Van was 8 when he joined us and he stayed for 3 years. Born in London, his parents were both from Belfast, Northern Ireland. Dad was from the heart of the Catholic/Republican side of the city; Mum from the Ulster Loyalist Protestant side. Two tribes, no longer actively warring after many generations, but far from living in harmony even now. Parents met as students in London, fell in love and were married there with no other family members from “either side” in attendance. They were disowned. Until, that is, Van was born. Then paternal grandfather turned up while baby was still in hospital and insisted he would be named Van, after grandfather’s own father. Mother could not resist but declared later that it felt like her baby had been stolen from her. The “war” then came to London – Van’s parents now fought endlessly and viciously over him; whatever one said, the other undermined.
By the time of his arrival with us, Van dealt with the impossibility of his position and the pain by behaviours that suddenly and violently erupted and were uncontrollable by school and his mother, who was now separated from father. Dad himself got Van to behave through regular bribery and delinquent collusions with him that mirrored his involvement in the criminal drug world he inhabited in part to secure funds for weapons for the IRA.
Nor was Mum an uncomplicated character herself. While largely meek in her demeanour, she occasionally showed another side. Once, she and Dad returned Van from a holiday with his hair shaved to a skinhead cut. I was clearly astonished, and Mum said to me, “What, don’t you like it? I love it this way; I really love it.” As she spoke she was rubbing Van’s shaved head, and her voice had, I felt, a distinctly sexual edge to it. Van looked up at me with a face partly sneering, partly bemused.
Typically too, and only partly unconsciously, Van had taken it upon himself to bring his parents together, if not happily, then at least through a shared anxiety about his highly dangerous behaviours. In this he was struggling against not only an entrenched family dynamic but the weight of long history as well. With us, Van behaved just as chaotically, but most staff felt deeply for his obvious and impossible predicament that parents could see but were unable to ease in any important way. It was as much our special worry for him that ensured we tolerated his often wild and dangerous actions. He seemed so vulnerable at other times, on one occasion weeping terribly when Dad was arrested and imprisoned for a time, blaming himself for it happening and absolutely refusing to see the reality we tried to put to him. As he blamed himself and resolutely continued his dangerous behaviour – jumping out windows, violently attacking people, once putting his fist and arm through a window and lacerating himself – many staff, while often anxious and distressed, resolutely continued to try to help with compassion, in other words “to worry the patient”. By that time I think Van was sometimes just trying to get away from our relentlessly “understanding persecution”. In the end Van left us without our ever having helped him contain enough of his impulsive behaviour or even noticing sufficiently how often we were simply “worrying the child” and getting caught up in the family dynamics of organizing around him as the problem.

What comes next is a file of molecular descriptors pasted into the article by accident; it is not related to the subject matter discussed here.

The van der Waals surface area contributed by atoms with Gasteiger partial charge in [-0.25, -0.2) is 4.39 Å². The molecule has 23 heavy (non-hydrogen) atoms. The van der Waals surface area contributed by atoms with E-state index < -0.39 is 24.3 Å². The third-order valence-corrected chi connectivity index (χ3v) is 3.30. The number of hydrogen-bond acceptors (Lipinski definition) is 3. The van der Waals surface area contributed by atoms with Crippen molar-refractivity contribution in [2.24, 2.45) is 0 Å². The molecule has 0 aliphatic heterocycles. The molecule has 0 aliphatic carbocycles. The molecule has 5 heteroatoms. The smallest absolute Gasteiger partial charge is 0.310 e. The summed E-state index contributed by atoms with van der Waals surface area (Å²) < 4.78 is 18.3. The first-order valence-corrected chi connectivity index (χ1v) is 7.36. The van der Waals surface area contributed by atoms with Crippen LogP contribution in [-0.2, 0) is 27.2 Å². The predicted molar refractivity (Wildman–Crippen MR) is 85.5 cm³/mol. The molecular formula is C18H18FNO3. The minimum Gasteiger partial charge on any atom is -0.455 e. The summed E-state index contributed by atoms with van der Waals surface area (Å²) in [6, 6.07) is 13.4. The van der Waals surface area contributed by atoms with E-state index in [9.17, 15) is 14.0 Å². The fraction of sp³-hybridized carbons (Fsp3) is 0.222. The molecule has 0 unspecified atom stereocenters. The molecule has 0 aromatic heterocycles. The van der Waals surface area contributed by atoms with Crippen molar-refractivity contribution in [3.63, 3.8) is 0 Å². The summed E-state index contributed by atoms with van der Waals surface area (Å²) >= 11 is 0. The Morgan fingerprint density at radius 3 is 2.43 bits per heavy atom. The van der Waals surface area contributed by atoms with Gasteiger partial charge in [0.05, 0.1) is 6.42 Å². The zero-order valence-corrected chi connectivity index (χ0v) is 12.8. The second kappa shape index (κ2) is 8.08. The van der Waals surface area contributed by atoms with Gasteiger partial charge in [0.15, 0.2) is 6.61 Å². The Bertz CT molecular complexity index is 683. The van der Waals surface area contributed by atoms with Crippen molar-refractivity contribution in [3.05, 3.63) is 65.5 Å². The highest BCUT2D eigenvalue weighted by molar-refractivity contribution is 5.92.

Some years later he came back to visit, quite grown up and driving his own car (which I wondered for a moment if he’d stolen!). We had a happy reunion, and I was interested to learn that he was gainfully employed in the car parts business and had not been in trouble with the police for over 5 years. He commented, “I thought that if I hadn’t let the Mulberry Bush help me, I’d better do it myself or I’d be in prison like my dad.” Once he got some distance from our dedicated worrying of him, he could make use of himself and his experience with us.
Since encountering Van I have been far more alert to “special children” and the risk of “special worrying”. I also understood for the first time the true importance of the school founder’s, Mrs Dockar – Drysdale, concept of “concerned neglect” – at those times when we come to feel personally guilty as we find it impossible to meet the needs of a child. Rather than trying to help by “worrying” the child or blaming others for the failure, she recommended instead that staff openly acknowledge this inability with the child while restating that, although not being able to actively help just then, they do continue to be concerned about him or her – a useful antidote to the “worrying” tendency.
VII. You would be forgiven, nevertheless, if you were thinking now that I have set you on an impossible course to steer, between the Scylla of trying too hard (and “worrying”) and the Charybdis of trying too little (in the guise of “concern”). Yes, there are risks in these waters we sail. Perhaps, however, we face less a demand for perfection – to get the quantity of our engagement exactly right all the time – and more an invitation to focus on the quality of our trying. Of course even that is no easy option, especially when we are often facing the “trying” child as we try to hold our tiller steady in stormy waters. [Interestingly in English the word “trying” does not only mean “making an effort”; in another definition it is an adjective, meaning “severely testing one’s patience” – which many of our patients, pupils or residents in treatment do.]